When Salman Ahmad stepped onto the stage at Queens College last week, he was promoting the same message that has long defined his career and vaulted him into stardom as one of Pakistan’s best-known rock stars who has sold more than 30 million albums — unity.
“Music goes beyond faith, goes beyond race, goes beyond ethnicity,” said Ahmad, 45. “Musicians, we connect with our hearts. With music, barriers are broken.”
Ahmad, a Pakistani-born Queens College music professor who has received international acclaim for his band Junoon, played at the March 3 concert known as “Common Chords,” which brings together musicians from a wide variety of backgrounds.
He played, for example, alongside Samir Chatterjee, a renowned Indian tabla musician. The two men from countries that have long been at odds with each other played together at the 2007 Nobel Peace Prize ceremony in Oslo.
The evening’s message of cultural understanding was a familiar one for Ahmad, who has stared down angry mobs and delighted world leaders with his music that calls on individuals to embrace peace and forego stereotypes. He has detailed his life in “Rock & Roll Jihad: A Muslim Rock Star’s Revolution,” a memoir recently published by Simon & Schuster that has been lauded by individuals like singer Melissa Etheridge, who wrote the introduction, to Deepak Chopra, an American physician born in India who has written extensively on spirituality.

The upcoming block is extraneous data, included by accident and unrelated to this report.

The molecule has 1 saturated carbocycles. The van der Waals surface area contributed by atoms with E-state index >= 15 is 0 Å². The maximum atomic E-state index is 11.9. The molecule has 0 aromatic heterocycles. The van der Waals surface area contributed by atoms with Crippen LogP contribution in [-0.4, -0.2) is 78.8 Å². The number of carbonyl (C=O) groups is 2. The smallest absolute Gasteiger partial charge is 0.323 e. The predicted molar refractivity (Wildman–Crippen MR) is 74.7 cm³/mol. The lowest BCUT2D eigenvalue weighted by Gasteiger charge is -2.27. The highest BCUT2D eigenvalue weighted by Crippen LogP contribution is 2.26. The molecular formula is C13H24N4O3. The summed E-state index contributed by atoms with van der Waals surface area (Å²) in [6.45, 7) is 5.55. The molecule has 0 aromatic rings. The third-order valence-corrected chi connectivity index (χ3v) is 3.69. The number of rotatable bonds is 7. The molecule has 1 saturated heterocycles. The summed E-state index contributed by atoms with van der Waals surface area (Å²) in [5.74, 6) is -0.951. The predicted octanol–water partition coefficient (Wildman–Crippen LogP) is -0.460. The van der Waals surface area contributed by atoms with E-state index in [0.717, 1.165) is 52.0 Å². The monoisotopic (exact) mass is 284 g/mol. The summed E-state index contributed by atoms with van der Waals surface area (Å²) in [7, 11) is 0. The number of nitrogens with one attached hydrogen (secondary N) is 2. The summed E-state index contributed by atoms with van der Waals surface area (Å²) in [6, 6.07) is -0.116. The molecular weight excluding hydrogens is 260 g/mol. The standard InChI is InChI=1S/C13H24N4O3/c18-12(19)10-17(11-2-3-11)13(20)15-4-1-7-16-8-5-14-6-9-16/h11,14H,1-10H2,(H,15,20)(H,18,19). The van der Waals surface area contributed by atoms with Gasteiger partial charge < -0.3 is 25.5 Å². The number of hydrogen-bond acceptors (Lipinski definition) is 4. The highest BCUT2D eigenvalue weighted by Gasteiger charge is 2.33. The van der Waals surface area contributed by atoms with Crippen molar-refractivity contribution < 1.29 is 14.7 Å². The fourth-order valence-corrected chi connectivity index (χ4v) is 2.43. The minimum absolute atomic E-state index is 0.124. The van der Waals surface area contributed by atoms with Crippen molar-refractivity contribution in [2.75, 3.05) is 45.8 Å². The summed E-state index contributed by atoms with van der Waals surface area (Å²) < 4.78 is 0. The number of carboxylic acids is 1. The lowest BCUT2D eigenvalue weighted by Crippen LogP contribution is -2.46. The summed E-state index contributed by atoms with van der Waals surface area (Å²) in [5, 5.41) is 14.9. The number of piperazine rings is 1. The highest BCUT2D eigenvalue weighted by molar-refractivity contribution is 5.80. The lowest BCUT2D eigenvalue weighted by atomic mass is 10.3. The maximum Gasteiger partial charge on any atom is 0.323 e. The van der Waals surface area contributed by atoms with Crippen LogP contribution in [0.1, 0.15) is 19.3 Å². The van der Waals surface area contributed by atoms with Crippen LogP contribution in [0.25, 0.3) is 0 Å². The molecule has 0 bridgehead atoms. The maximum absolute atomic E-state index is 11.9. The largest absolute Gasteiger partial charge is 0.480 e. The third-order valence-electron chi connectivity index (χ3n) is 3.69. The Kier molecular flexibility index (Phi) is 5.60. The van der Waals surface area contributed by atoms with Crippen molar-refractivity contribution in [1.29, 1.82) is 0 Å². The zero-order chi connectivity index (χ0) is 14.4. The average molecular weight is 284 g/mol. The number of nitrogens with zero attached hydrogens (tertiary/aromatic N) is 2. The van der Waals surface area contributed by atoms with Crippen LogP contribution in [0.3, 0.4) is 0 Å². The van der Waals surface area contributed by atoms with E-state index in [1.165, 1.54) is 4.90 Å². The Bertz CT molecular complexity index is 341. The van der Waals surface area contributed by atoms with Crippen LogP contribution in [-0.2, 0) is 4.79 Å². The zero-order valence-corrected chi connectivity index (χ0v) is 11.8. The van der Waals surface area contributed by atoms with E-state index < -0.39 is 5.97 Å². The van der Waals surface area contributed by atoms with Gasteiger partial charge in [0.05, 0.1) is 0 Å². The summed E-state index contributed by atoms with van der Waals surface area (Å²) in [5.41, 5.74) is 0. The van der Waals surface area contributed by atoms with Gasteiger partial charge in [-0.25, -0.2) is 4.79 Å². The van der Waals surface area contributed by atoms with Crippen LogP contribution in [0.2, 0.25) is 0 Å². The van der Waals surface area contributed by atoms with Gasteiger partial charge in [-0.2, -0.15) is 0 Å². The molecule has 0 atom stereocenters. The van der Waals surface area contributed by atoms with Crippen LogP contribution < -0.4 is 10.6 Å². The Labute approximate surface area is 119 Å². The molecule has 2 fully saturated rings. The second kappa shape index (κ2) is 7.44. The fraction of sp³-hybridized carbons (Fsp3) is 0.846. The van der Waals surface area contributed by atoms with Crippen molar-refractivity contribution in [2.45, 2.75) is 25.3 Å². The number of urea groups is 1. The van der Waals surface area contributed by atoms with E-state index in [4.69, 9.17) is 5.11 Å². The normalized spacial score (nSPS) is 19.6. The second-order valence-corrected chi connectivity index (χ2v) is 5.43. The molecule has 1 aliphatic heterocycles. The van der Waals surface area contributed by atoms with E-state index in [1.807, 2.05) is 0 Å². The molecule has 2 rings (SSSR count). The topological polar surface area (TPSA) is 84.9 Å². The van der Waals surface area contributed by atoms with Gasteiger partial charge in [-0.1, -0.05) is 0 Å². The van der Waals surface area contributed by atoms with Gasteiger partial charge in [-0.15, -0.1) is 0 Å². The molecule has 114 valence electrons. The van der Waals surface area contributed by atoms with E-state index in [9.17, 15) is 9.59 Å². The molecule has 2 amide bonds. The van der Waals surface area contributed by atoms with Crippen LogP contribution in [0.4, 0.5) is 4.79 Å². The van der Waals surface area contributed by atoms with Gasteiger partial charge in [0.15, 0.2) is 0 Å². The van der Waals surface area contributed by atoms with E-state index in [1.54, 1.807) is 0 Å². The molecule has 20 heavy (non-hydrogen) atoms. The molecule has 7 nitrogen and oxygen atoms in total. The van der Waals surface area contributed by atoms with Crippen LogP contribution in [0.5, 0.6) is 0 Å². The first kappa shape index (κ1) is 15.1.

“Peace in this world begins with peace in our hearts,” Etheridge wrote. “Salman Ahmad has placed that peace in his heart and it now shines like a beacon for millions of people in the East, the West, and everywhere.”
Born in Pakistan, Ahmad, a Sufi Muslim, moved to Tappan, N.Y., when he was a teenager and set his sights on becoming a musician. He fell in love with bands like Led Zeppelin and The Beatles and learned to play the guitar, but ultimately ended up going to medical school in Pakistan to please his parents.
“Ever since I was young, music affected my soul,” Ahmad said. “My first memory of music was being at a wedding at Lahore and listening to Sufi devotional singing, and it moved me in a way I couldn’t understand at 6-, 7-years-old. Fast forward to me being a teen and seeing Led Zeppelin in Madison Square Garden, and it moved me in the same way. I wanted to play music for the rest of my life.”
While at medical school in Lahore, Ahmad started playing in a rock band whose first appearance was met with jeers from audience members irate with their performance of Eddie Van Halen’s “Eruption.”
“All of a sudden, I heard cries and screams,” Ahmad wrote. “Gratified by the response, I felt vindicated and energized .%u2026 I was, I hoped, on my way to being a rock star after all. But when I opened my eyes, I realized that the cries were not of excitement coming from my audience of classmates. They were screams of rage.”
At that moment, Ahmad said he decided to live his life fighting against the extremism that he has seen throughout the world. Since that first concert, Ahmad decided not to go into medicine and would play the first-ever rock concert in Kashmir, a war-torn area currently divided between India, Pakistan and China; be part of the first Pakistani group to perform in India; and be the first Pakistani musician to play at the Nobel Peace Prize ceremony.
Throughout it all, Ahmad has advocated against extremists, whether they be the individuals he said have hijacked his religion or those in the United States who have denounced all Muslims as terrorists.
“I’m teaching at Queens College because I realize there’s a huge gulf of misunderstanding, that there’s a communication breakdown between America and the Muslim world,” Ahmad said. “Living in America, we need to communicate, communicate, communicate.”
Reach reporter Anna Gustafson by e-mail at agustafson
©2010 Community News Group
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